In recent weeks the Sunday Times has run a series of articles about non-recent sexual and physical abuse in boarding schools. The articles stemmed from Louis de Bernières going public about the abusive time he had while a pupil at Grenham House in Birchington, Kent.
Here’s the first article, the second and the most recent from 02.05.21 is below:
It is hoped the Whyte Review reveals abuses and safeguarding shortcomings within gymnastics and makes appropriate recommendations. That said it’s important to appreciate the limitations of such reviews. Unlike a statutory inquiry no clubs or coaches can be compelled to provide evidence. Recommendations Anne Whyte QC makes might or might not be adopted by the sports body in question. Those that are adopted then have to be delivered, sustained and enforced by the very organisations under whose umbrella the shortcomings occurred. We highlight some further challenges below and hope when it concludes that British Gymnastics will publish annual safeguarding data to evidence how the review has impacted safeguarding and to give parents of future gymnasts the confidence to enrol their children in the sport.
Here is some background …..
The Law In Sport article was published on 30th July 2020. Mandate Now was sent a link by a social media follower who correctly thought it would interest us. It’s author Richard Bush is an Associate in Bird & Bird’s Sports Group, We have interpolated our comments into his article below using this ‘comment’ format in italics. All photographs and sound files form part of our commentary.
Here are the 779 submissions made to the 2016 ‘Reporting and Acting on Child Abuse and Neglect’ consultation. Councils, Royal College’s healthcare, education, faith, NGO’s and similar
The Information Commissioner’s Office ruled in our favour against the Home Office requiring it to provide us with the submissions to the MR consultation.
The submissions provide useful information, but it’s a depressing picture of sparse safeguarding understanding in so many Regulated Activities. It is the Department for Education which is responsible for the disrepair and dysfunction within the safeguarding framework that fails staff, children and their parents. The framework’s design emerged from social work practice, dominated as it is by familial neglect and its consequences. The resulting thicket of confusion was then misapplied to strategically important and complex Regulated Activities in a thoughtless ‘one size fits’ all approach. As data reveals these settings require the legislative foundation of well-designed MR.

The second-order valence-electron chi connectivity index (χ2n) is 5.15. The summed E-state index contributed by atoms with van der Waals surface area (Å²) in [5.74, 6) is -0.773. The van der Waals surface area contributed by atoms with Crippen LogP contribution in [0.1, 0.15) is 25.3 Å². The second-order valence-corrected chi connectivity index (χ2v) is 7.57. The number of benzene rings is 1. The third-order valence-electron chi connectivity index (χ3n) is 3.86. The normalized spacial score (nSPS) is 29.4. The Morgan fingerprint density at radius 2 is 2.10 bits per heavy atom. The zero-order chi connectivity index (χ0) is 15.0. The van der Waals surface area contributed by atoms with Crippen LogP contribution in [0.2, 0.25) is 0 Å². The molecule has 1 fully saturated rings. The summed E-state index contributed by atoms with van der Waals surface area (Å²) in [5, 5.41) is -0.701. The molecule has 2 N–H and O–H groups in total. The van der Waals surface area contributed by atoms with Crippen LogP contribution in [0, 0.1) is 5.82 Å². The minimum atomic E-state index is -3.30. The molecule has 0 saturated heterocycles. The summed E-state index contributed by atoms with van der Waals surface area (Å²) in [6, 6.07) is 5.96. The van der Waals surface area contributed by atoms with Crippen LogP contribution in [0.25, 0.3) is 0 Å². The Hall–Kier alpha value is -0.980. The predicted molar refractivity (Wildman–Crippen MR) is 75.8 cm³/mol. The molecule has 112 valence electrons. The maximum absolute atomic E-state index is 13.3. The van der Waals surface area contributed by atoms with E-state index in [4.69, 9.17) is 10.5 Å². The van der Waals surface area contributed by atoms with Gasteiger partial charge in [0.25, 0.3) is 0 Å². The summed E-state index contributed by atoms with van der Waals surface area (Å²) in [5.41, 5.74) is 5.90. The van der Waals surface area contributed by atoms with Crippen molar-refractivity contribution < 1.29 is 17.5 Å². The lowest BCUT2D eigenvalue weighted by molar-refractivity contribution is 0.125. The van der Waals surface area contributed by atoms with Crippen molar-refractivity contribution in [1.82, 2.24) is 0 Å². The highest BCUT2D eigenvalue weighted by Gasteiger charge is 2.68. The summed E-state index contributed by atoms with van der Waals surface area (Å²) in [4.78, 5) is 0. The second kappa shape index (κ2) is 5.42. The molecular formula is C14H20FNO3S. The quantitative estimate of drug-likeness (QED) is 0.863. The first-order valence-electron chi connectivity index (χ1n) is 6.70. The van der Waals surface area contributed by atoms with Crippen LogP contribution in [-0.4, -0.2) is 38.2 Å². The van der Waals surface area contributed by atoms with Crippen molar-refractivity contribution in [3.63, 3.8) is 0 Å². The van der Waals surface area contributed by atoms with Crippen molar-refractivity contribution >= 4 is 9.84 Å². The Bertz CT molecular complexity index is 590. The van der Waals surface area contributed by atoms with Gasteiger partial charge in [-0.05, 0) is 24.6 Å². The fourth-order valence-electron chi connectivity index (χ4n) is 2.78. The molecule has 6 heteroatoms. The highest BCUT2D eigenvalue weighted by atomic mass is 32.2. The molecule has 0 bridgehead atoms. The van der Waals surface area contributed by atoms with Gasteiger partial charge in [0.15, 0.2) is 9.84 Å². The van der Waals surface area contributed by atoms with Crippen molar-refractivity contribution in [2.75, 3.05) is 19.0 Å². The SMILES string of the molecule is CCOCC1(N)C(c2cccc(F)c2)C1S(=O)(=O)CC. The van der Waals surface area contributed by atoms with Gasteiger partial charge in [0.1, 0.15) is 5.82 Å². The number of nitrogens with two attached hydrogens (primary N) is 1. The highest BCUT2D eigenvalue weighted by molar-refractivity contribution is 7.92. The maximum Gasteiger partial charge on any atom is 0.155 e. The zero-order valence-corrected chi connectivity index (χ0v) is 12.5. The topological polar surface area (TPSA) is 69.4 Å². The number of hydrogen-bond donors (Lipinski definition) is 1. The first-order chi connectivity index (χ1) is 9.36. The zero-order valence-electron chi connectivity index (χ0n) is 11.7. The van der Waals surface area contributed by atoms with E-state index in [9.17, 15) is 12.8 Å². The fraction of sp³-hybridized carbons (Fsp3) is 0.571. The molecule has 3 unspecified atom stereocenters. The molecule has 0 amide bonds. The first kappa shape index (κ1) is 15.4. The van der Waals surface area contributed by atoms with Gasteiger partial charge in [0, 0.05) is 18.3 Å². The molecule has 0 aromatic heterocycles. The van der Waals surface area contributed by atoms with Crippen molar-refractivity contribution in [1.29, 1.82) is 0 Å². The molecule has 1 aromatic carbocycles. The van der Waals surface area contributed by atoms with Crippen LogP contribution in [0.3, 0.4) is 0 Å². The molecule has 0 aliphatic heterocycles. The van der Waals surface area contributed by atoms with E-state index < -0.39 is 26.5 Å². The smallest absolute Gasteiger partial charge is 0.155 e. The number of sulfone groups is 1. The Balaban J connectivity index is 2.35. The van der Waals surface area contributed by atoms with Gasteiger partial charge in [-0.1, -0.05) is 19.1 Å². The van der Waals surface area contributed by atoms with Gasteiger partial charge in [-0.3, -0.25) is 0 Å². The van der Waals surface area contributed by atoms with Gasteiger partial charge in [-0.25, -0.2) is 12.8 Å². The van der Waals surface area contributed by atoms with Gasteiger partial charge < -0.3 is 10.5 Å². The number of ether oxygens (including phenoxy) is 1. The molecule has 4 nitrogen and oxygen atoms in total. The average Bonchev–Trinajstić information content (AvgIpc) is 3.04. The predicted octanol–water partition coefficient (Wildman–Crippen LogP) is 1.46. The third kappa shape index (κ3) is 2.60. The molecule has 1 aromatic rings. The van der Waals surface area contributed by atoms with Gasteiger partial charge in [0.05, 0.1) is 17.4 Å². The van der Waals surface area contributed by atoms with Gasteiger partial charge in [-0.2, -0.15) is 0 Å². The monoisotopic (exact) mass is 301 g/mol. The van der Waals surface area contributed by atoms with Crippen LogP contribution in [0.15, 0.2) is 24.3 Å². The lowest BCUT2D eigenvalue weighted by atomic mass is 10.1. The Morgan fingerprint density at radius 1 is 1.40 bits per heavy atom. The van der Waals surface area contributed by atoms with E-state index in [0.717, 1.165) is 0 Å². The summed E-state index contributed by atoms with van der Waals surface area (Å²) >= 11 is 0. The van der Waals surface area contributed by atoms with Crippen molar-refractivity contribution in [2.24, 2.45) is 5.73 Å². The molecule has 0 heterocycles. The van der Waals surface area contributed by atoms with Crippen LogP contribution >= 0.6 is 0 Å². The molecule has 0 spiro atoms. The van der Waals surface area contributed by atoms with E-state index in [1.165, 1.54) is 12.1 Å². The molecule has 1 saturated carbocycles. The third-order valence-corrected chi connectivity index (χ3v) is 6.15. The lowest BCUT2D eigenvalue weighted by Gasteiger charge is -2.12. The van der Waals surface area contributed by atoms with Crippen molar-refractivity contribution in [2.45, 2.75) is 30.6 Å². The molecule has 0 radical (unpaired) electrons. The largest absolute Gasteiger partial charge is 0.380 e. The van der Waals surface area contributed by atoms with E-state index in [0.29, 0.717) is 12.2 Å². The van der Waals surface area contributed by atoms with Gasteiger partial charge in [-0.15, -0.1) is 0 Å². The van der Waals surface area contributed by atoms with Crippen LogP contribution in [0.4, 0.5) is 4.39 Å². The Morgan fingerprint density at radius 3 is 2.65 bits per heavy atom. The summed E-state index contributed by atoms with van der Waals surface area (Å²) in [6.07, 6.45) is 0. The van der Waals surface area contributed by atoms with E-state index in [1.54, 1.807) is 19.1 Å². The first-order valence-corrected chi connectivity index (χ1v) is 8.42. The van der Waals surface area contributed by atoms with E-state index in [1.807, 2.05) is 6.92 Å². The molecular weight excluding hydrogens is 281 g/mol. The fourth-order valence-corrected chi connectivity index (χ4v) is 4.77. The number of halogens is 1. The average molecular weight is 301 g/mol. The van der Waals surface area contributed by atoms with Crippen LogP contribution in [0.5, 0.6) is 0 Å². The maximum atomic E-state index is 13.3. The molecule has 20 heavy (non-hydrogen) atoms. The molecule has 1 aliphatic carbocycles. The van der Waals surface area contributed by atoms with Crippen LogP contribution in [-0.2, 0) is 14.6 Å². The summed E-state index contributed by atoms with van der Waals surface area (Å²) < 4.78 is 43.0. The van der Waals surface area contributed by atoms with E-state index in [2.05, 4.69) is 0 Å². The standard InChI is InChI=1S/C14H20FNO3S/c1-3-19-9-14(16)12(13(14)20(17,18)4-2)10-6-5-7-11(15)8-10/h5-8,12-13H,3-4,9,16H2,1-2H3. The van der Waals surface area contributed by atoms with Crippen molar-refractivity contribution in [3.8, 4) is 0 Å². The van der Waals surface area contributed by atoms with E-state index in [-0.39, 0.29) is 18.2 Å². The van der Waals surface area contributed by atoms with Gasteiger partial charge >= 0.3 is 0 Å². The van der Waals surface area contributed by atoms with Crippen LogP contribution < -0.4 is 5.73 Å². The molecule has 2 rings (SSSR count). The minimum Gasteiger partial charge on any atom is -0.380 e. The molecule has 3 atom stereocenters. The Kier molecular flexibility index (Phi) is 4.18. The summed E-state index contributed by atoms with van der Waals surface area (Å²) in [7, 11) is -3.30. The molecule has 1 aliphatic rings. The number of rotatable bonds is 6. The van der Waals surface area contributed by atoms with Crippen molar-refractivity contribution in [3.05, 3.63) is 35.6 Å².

Like us you may find many of the responses from professional bodies quite inexplicable.
Surprisingly perhaps, no National Governing Bodies of sport made a submission to the consultation. Why not? Neither did the Catholic Church or the Church of England with the exception of the Diocese of Canterbury (see #556 and the answer to Q7), and it’s worth reading.
To use the data, we suggest you click on ‘Index of Consultation Responses’ and either scroll through or word search what you are looking for. Then open ‘consultation responses’ and go to the corresponding index number.
MandateNow response to @NSPCC July policy briefing: Strengthening duties on professionals to report child abuse
MandateNow has invested time to respond to these flawed proposals because their author, the NSPCC, appears to have evolved into a lobbyist of the public for its client the Department of Education. You can read our response here.
In mid August the NSPCC published a Policy Briefing titled: Strengthening duties on professionals to report child abuse, which is a tacit acknowledgement the safeguarding framework for Regulated Activities, which the NSPCC supported for decades, does not work. The charity has been forced to issue this paper in reaction to the clamour from campaigners and the public, for an effective legislative foundation on which reliable child protection can be created and delivered.
The policy briefing contains two proposals the first of which was announced on BBC R4 Today programme on 09 July 14. MandateNow provided a response just three hours later in an interview with James O’Brian.
The second proposal is for restricted Mandatory Reporting to be introduced in only a limited selection of Regulated Activities.